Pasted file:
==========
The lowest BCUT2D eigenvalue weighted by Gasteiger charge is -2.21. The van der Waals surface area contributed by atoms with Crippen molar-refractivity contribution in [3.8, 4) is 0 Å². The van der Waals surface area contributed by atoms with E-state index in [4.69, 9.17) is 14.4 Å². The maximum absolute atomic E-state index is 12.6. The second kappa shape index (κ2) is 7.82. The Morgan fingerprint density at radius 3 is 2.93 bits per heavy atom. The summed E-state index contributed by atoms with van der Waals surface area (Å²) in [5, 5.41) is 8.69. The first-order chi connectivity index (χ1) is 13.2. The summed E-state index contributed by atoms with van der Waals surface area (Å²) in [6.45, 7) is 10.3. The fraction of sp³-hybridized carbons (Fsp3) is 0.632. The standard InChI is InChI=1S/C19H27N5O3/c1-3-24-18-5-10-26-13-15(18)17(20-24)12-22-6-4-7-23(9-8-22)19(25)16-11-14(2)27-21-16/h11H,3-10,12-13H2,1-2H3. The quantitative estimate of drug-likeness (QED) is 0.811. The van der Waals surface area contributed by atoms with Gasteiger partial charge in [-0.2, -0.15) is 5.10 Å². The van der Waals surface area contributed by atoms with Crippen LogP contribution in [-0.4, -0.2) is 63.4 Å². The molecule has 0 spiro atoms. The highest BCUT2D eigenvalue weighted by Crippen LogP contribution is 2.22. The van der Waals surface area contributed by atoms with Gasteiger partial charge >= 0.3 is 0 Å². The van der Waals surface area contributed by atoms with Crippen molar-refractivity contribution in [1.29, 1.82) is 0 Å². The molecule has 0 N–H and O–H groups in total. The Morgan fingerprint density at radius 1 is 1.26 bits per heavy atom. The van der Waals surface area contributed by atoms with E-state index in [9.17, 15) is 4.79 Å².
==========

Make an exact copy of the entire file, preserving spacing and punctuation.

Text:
The lowest BCUT2D eigenvalue weighted by Gasteiger charge is -2.21. The van der Waals surface area contributed by atoms with Crippen molar-refractivity contribution in [3.8, 4) is 0 Å². The van der Waals surface area contributed by atoms with E-state index in [4.69, 9.17) is 14.4 Å². The maximum absolute atomic E-state index is 12.6. The second kappa shape index (κ2) is 7.82. The Morgan fingerprint density at radius 3 is 2.93 bits per heavy atom. The summed E-state index contributed by atoms with van der Waals surface area (Å²) in [5, 5.41) is 8.69. The first-order chi connectivity index (χ1) is 13.2. The summed E-state index contributed by atoms with van der Waals surface area (Å²) in [6.45, 7) is 10.3. The fraction of sp³-hybridized carbons (Fsp3) is 0.632. The standard InChI is InChI=1S/C19H27N5O3/c1-3-24-18-5-10-26-13-15(18)17(20-24)12-22-6-4-7-23(9-8-22)19(25)16-11-14(2)27-21-16/h11H,3-10,12-13H2,1-2H3. The quantitative estimate of drug-likeness (QED) is 0.811. The van der Waals surface area contributed by atoms with Gasteiger partial charge in [-0.2, -0.15) is 5.10 Å². The van der Waals surface area contributed by atoms with Crippen LogP contribution in [-0.4, -0.2) is 63.4 Å². The molecule has 0 spiro atoms. The highest BCUT2D eigenvalue weighted by Crippen LogP contribution is 2.22. The van der Waals surface area contributed by atoms with Gasteiger partial charge >= 0.3 is 0 Å². The van der Waals surface area contributed by atoms with Crippen molar-refractivity contribution in [1.29, 1.82) is 0 Å². The molecule has 0 N–H and O–H groups in total. The Morgan fingerprint density at radius 1 is 1.26 bits per heavy atom. The van der Waals surface area contributed by atoms with E-state index in [9.17, 15) is 4.79 Å².